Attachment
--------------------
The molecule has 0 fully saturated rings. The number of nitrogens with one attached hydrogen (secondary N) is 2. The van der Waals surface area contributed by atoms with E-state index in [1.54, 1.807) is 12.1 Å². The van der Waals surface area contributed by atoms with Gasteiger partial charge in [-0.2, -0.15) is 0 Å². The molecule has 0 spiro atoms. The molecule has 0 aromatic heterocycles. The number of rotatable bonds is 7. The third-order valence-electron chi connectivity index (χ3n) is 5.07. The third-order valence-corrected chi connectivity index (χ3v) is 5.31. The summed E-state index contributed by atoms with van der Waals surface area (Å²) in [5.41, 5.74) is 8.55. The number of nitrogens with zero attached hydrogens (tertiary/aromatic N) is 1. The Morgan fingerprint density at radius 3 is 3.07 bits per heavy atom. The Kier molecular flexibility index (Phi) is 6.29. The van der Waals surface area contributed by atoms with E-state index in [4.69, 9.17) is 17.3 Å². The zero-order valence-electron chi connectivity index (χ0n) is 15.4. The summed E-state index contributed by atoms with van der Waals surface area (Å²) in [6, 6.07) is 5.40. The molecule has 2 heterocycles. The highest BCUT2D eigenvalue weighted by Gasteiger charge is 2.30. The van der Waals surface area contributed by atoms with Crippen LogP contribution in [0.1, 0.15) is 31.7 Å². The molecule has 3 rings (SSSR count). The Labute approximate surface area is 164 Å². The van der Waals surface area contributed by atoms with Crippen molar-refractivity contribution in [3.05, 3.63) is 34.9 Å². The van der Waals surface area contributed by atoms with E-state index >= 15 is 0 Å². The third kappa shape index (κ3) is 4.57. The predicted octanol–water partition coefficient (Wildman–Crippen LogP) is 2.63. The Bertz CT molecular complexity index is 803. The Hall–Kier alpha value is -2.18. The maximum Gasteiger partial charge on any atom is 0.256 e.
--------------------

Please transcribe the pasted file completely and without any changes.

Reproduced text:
The molecule has 0 fully saturated rings. The number of nitrogens with one attached hydrogen (secondary N) is 2. The van der Waals surface area contributed by atoms with E-state index in [1.54, 1.807) is 12.1 Å². The van der Waals surface area contributed by atoms with Gasteiger partial charge in [-0.2, -0.15) is 0 Å². The molecule has 0 spiro atoms. The molecule has 0 aromatic heterocycles. The number of rotatable bonds is 7. The third-order valence-electron chi connectivity index (χ3n) is 5.07. The third-order valence-corrected chi connectivity index (χ3v) is 5.31. The summed E-state index contributed by atoms with van der Waals surface area (Å²) in [5.41, 5.74) is 8.55. The number of nitrogens with zero attached hydrogens (tertiary/aromatic N) is 1. The Morgan fingerprint density at radius 3 is 3.07 bits per heavy atom. The Kier molecular flexibility index (Phi) is 6.29. The van der Waals surface area contributed by atoms with E-state index in [4.69, 9.17) is 17.3 Å². The zero-order valence-electron chi connectivity index (χ0n) is 15.4. The summed E-state index contributed by atoms with van der Waals surface area (Å²) in [6, 6.07) is 5.40. The molecule has 2 heterocycles. The highest BCUT2D eigenvalue weighted by Gasteiger charge is 2.30. The van der Waals surface area contributed by atoms with Crippen LogP contribution in [0.1, 0.15) is 31.7 Å². The molecule has 3 rings (SSSR count). The Labute approximate surface area is 164 Å². The van der Waals surface area contributed by atoms with Crippen molar-refractivity contribution in [3.05, 3.63) is 34.9 Å². The van der Waals surface area contributed by atoms with E-state index >= 15 is 0 Å². The third kappa shape index (κ3) is 4.57. The predicted octanol–water partition coefficient (Wildman–Crippen LogP) is 2.63. The Bertz CT molecular complexity index is 803. The Hall–Kier alpha value is -2.18. The maximum Gasteiger partial charge on any atom is 0.256 e.